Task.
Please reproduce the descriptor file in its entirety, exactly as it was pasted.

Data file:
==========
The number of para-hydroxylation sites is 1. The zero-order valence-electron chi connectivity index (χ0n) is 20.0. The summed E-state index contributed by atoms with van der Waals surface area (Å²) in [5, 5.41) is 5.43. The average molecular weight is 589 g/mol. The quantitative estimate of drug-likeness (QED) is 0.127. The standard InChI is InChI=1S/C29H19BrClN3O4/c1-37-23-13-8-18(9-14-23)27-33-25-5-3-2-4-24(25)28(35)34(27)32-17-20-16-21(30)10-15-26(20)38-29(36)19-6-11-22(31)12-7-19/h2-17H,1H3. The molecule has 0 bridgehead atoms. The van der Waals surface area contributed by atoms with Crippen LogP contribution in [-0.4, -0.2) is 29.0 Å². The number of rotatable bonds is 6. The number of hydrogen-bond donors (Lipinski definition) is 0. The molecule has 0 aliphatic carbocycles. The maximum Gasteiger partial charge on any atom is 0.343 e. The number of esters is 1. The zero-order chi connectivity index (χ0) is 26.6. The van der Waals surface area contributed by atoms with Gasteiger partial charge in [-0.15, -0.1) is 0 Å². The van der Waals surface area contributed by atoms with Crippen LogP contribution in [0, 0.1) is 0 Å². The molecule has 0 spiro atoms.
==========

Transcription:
The number of para-hydroxylation sites is 1. The zero-order valence-electron chi connectivity index (χ0n) is 20.0. The summed E-state index contributed by atoms with van der Waals surface area (Å²) in [5, 5.41) is 5.43. The average molecular weight is 589 g/mol. The quantitative estimate of drug-likeness (QED) is 0.127. The standard InChI is InChI=1S/C29H19BrClN3O4/c1-37-23-13-8-18(9-14-23)27-33-25-5-3-2-4-24(25)28(35)34(27)32-17-20-16-21(30)10-15-26(20)38-29(36)19-6-11-22(31)12-7-19/h2-17H,1H3. The molecule has 0 bridgehead atoms. The van der Waals surface area contributed by atoms with Crippen LogP contribution in [-0.4, -0.2) is 29.0 Å². The number of rotatable bonds is 6. The number of hydrogen-bond donors (Lipinski definition) is 0. The molecule has 0 aliphatic carbocycles. The maximum Gasteiger partial charge on any atom is 0.343 e. The number of esters is 1. The zero-order chi connectivity index (χ0) is 26.6. The van der Waals surface area contributed by atoms with Gasteiger partial charge in [-0.15, -0.1) is 0 Å². The van der Waals surface area contributed by atoms with Crippen LogP contribution in [0, 0.1) is 0 Å². The molecule has 0 spiro atoms.